The other way Byrd sought to secure his position was clearly bad: to oppose civil rights for black Americans. He attracted attention by attacking welfare programs in Washington, D.C., with its rapidly rising black population. He filibustered for 14 hours against the Civil Rights Act of 1964. The interesting thing is that this wasn't politically compulsory in his state. His West Virginia colleague Jennings Randolph voted for the bill.
Byrd's alliance with Southern Democrats led him to seek a leadership post, and in 1971, with deathbed proxy of Georgia's Richard Russell in hand, he ousted Edward Kennedy from the whip position -- No. 2 in the leadership. By 1976, when Majority Leader Mike Mansfield retired, Byrd had done enough favors for colleagues that he was elevated to lead the Senate Democrats, and did so for 12 years.
During that time, he continually worked to learn more -- a good thing -- about the Senate and the Constitution, the Founding Fathers and classical Rome. He delivered a series of speeches about the history of the Senate that, with the help of the Senate historian's office, were reprinted in a handsome book.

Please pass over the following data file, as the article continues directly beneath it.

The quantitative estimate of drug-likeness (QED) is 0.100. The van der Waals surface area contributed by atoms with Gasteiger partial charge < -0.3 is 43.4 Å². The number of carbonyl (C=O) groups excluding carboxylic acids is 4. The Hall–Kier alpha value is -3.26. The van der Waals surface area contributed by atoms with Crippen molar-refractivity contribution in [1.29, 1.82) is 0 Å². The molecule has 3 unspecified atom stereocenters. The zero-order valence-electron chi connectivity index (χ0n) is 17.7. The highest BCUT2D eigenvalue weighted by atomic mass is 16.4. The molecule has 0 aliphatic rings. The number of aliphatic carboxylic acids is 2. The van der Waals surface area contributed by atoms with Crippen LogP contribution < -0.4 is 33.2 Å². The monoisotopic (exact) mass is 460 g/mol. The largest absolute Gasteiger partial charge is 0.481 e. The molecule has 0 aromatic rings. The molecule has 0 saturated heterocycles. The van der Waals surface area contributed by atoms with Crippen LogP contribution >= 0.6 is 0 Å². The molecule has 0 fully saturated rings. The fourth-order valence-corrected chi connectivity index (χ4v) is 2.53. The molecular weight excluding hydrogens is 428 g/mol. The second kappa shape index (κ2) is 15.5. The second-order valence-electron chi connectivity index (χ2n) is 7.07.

He celebrated the traditions of the Senate, including the filibuster, and insisted that the legislative branch was the co-equal of the executive. He justified pork-barrel spending as a prerogative of Congress sanctioned by the Constitution and successfully brought suit against the line-item veto passed by a Republican Congress and signed by Bill Clinton -- two stands in which he had the support of his scholarly colleague Daniel Patrick Moynihan.
He relinquished the majority leadership in 1988 for the position he had set about seeking 30 years before, the chairmanship of the Appropriations Committee, and was the lead Democrat there until the travails of age prevented him from carrying on.
He leaves the scene when his beloved earmarks are in disfavor with most voters and his long-ago cultivation of racism seems despicable to all. But he embodied many of the good things in America as well -- determination to rise, hard work, respect for tradition. Quite an American life.